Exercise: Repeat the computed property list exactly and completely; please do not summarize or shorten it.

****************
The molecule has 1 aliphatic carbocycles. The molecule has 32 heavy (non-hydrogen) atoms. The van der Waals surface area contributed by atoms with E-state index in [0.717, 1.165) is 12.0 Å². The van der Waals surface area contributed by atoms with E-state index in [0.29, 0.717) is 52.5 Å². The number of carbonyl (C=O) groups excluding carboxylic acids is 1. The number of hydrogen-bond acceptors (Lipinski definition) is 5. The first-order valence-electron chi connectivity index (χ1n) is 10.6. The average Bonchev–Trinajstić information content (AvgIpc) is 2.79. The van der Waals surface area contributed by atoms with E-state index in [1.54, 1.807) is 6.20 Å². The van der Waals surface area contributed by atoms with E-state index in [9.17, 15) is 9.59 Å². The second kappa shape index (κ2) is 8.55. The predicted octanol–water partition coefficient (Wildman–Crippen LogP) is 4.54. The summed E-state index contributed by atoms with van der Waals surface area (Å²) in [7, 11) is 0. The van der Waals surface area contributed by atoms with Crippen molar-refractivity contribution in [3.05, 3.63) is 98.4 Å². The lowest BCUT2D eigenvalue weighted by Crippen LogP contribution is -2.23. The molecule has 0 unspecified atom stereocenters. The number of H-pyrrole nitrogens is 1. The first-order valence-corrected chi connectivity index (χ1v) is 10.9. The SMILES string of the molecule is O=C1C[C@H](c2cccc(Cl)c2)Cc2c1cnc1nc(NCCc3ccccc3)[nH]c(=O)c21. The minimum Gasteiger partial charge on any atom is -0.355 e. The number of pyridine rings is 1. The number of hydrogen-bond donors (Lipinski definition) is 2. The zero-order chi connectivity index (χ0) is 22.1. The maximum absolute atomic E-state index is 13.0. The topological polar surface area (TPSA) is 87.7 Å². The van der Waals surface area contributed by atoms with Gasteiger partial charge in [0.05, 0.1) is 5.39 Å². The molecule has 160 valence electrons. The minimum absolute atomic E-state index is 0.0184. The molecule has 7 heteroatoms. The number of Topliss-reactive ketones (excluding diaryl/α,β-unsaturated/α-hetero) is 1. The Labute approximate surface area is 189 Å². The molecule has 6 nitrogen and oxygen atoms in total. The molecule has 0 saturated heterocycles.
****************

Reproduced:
The molecule has 1 aliphatic carbocycles. The molecule has 32 heavy (non-hydrogen) atoms. The van der Waals surface area contributed by atoms with E-state index in [0.717, 1.165) is 12.0 Å². The van der Waals surface area contributed by atoms with E-state index in [0.29, 0.717) is 52.5 Å². The number of carbonyl (C=O) groups excluding carboxylic acids is 1. The number of hydrogen-bond acceptors (Lipinski definition) is 5. The first-order valence-electron chi connectivity index (χ1n) is 10.6. The average Bonchev–Trinajstić information content (AvgIpc) is 2.79. The van der Waals surface area contributed by atoms with E-state index in [1.54, 1.807) is 6.20 Å². The van der Waals surface area contributed by atoms with E-state index in [9.17, 15) is 9.59 Å². The second kappa shape index (κ2) is 8.55. The predicted octanol–water partition coefficient (Wildman–Crippen LogP) is 4.54. The summed E-state index contributed by atoms with van der Waals surface area (Å²) in [7, 11) is 0. The van der Waals surface area contributed by atoms with Crippen molar-refractivity contribution in [3.05, 3.63) is 98.4 Å². The lowest BCUT2D eigenvalue weighted by Crippen LogP contribution is -2.23. The molecule has 0 unspecified atom stereocenters. The number of H-pyrrole nitrogens is 1. The first-order valence-corrected chi connectivity index (χ1v) is 10.9. The SMILES string of the molecule is O=C1C[C@H](c2cccc(Cl)c2)Cc2c1cnc1nc(NCCc3ccccc3)[nH]c(=O)c21. The minimum Gasteiger partial charge on any atom is -0.355 e. The number of pyridine rings is 1. The number of hydrogen-bond donors (Lipinski definition) is 2. The zero-order chi connectivity index (χ0) is 22.1. The maximum absolute atomic E-state index is 13.0. The topological polar surface area (TPSA) is 87.7 Å². The van der Waals surface area contributed by atoms with Gasteiger partial charge in [0.05, 0.1) is 5.39 Å². The molecule has 160 valence electrons. The minimum absolute atomic E-state index is 0.0184. The molecule has 7 heteroatoms. The number of Topliss-reactive ketones (excluding diaryl/α,β-unsaturated/α-hetero) is 1. The Labute approximate surface area is 189 Å². The molecule has 6 nitrogen and oxygen atoms in total. The molecule has 0 saturated heterocycles.